Former Guantanamo detainees rejoin the fight against U.S.

An unidentified person shows to the press a pair of orange pants, similar to those worn by prisoners at Guantanamo, through a window at the residence where former Guantanamo prisoners are living in Montevideo, Uruguay, Friday, Dec. 12, 2014. Six prisoners held for 12 years at Guantanamo Bay arrived last Sunday as refugees in Uruguay amid a renewed push by President Barack Obama to close the prison. Among those transferred was Abu Wa'el Dhiab, a 43-year-old Syrian on a long-term hunger strike protesting his confinement who was at the center of a legal battle in U.S. courts over the military's use of force-feeding. The Pentagon identified the other Syrians sent to Uruguay as Ali Husain Shaaban, 32; Ahmed Adnan Ajuri, 37; and Abdelahdi Faraj, 33. Also released were Palestinian prisoner Mohammed Abdullah Taha Mattan, 35, and 49-year-old Adel bin Muhammad El Ouerghi of Tunisia. (AP Photo/Matilde Campodonico)

Guantanamo has been the subject of a heated debate between Republicans and the Obama administration for years.  It existence carries with it the risk of former detainees rejoining the fight against the U.S. once they are released.

According to NBC News, U.S. officials stress that the rate of former prisoners participating in terror-related activities again are low and that strict measures are in place to track former detainees for any signs they might rejoin the fight. However, these preventative actions have done little to pacify some Republican senators.  Last month, three of them introduced legislation to restrict the transfers of detainees.

One of the group, Sen. John McCain, said last week that 30 percent of former Guantanamo detainees are “either known to, or suspected to have returned” to the battlefields from which they came.

“What signal does this send to our young men and women in uniform, who may feel that they are left with an unsettling choice: whether killing our enemies is preferable to detaining them, watching them released, and having to face them another day on the battlefield?” McCain said at a hearing on the legislation.

McCain came to that figure by adding together “confirmed” and “suspected” rates of re-engagement from data released by the Office for the Director of National Intelligence.  The most recent report was released in September 2014.  According to the figures, out of 620 detainees transferred out of Guantanamo as July 2014, 107 are confirmed to have re-engaged and an additional 77 former prisoners were “suspected” of re-engagement.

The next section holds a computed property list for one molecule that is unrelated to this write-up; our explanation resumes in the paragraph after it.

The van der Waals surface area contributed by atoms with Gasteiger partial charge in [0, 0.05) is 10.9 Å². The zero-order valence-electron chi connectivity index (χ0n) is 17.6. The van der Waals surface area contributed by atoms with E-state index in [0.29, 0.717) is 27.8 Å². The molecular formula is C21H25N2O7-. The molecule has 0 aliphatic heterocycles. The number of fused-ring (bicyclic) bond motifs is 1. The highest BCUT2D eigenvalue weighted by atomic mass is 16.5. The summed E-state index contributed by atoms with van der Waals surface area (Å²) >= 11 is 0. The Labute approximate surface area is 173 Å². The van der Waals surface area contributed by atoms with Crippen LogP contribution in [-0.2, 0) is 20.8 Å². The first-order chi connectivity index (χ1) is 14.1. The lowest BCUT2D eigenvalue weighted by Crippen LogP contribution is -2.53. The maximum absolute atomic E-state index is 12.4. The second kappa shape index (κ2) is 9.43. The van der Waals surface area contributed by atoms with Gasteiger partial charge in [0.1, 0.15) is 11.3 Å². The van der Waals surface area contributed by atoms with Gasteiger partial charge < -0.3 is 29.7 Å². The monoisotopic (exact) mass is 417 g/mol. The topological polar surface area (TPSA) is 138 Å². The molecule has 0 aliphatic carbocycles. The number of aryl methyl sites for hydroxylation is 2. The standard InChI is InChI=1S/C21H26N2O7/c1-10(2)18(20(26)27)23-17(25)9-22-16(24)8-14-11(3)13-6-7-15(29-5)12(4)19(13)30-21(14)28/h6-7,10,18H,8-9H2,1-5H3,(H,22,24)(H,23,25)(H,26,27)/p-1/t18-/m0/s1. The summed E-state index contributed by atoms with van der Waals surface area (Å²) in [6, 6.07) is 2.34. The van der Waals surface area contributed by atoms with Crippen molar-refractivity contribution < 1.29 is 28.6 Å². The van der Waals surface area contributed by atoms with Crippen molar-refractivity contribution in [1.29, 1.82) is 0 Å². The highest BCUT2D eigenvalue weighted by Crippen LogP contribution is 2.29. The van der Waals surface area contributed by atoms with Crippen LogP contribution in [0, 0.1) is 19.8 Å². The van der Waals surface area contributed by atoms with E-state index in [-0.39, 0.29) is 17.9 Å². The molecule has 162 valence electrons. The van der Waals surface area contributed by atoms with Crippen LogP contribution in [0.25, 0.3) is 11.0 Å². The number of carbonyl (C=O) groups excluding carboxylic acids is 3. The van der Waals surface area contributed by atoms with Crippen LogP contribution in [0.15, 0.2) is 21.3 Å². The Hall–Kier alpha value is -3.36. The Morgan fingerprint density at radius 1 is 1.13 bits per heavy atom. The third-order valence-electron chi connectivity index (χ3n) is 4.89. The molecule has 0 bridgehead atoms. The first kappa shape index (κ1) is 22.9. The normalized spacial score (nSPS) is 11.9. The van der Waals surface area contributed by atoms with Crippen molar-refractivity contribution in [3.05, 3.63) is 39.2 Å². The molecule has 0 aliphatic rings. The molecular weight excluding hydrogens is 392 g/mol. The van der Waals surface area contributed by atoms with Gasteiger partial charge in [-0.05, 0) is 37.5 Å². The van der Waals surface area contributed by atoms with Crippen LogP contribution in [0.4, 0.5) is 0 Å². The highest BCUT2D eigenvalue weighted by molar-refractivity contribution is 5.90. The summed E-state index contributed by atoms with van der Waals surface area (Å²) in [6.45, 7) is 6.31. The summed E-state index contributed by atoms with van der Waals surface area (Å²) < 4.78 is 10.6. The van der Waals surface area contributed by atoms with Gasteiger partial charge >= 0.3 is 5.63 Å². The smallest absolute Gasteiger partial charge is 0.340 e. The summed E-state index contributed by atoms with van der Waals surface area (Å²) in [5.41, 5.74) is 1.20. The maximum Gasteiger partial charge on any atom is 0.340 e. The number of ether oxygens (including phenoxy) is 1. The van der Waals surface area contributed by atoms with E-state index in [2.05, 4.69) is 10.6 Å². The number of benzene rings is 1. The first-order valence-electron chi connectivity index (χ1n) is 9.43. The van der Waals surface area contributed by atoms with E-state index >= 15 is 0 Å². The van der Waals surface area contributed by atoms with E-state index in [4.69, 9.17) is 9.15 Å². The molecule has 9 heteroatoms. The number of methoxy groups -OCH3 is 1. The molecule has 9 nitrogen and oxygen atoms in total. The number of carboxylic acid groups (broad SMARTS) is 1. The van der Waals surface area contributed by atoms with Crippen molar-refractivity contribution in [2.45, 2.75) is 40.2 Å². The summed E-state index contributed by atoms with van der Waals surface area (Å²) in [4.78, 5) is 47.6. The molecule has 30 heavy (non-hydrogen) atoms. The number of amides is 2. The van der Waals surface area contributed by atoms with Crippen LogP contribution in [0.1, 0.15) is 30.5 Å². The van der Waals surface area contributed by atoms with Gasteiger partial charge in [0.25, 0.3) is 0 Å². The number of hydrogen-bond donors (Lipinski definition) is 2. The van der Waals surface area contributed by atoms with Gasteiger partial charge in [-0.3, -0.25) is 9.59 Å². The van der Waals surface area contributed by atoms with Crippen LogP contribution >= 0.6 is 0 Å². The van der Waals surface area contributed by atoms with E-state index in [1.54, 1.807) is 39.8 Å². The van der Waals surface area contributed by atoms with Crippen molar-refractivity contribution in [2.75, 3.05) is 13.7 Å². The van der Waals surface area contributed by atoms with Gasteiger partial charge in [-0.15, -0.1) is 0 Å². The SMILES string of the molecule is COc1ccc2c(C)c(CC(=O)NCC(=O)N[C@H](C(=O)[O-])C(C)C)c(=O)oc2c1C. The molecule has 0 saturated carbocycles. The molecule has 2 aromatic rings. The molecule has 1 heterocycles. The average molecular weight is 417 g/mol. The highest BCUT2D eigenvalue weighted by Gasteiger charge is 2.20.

Brian McKeon, Principal Deputy under Secretary of Defense for Policy, said 48 of the 107 ex-detainees confirmed of re-engaging are either dead or in custody.

“We take the possibility of re-engagement very seriously,” he said, calling it a “primary concern” regarding any potential detainee transfers.

President Barack Obama has put greater emphasis on the closure of the detention center.  When he took office in 2009, there were 242 detainees in Guantanamo.  The number is down to 122 today.

The Obama administration has been quick to point out a decrease in re-engagement since the president took office.

“The rate of re-engagement has been much lower for those transferred since 2009,” McKeon said. “This speaks to the result of the careful scrutiny given to each transfer.”

NBC reported that efforts were “updated” last month after U.S. officials said that at least one of five Taliban militants released from Guantanamo in a controversial exchange for American soldier Bowe Bergdahl had “attempted to re-establish contacts” with the Taliban in Afghanistan..

“We continue to have confidence that there are measures in place to substantially mitigate the threat that they pose to American national security,” said White House Press Secretary Josh Earnest.

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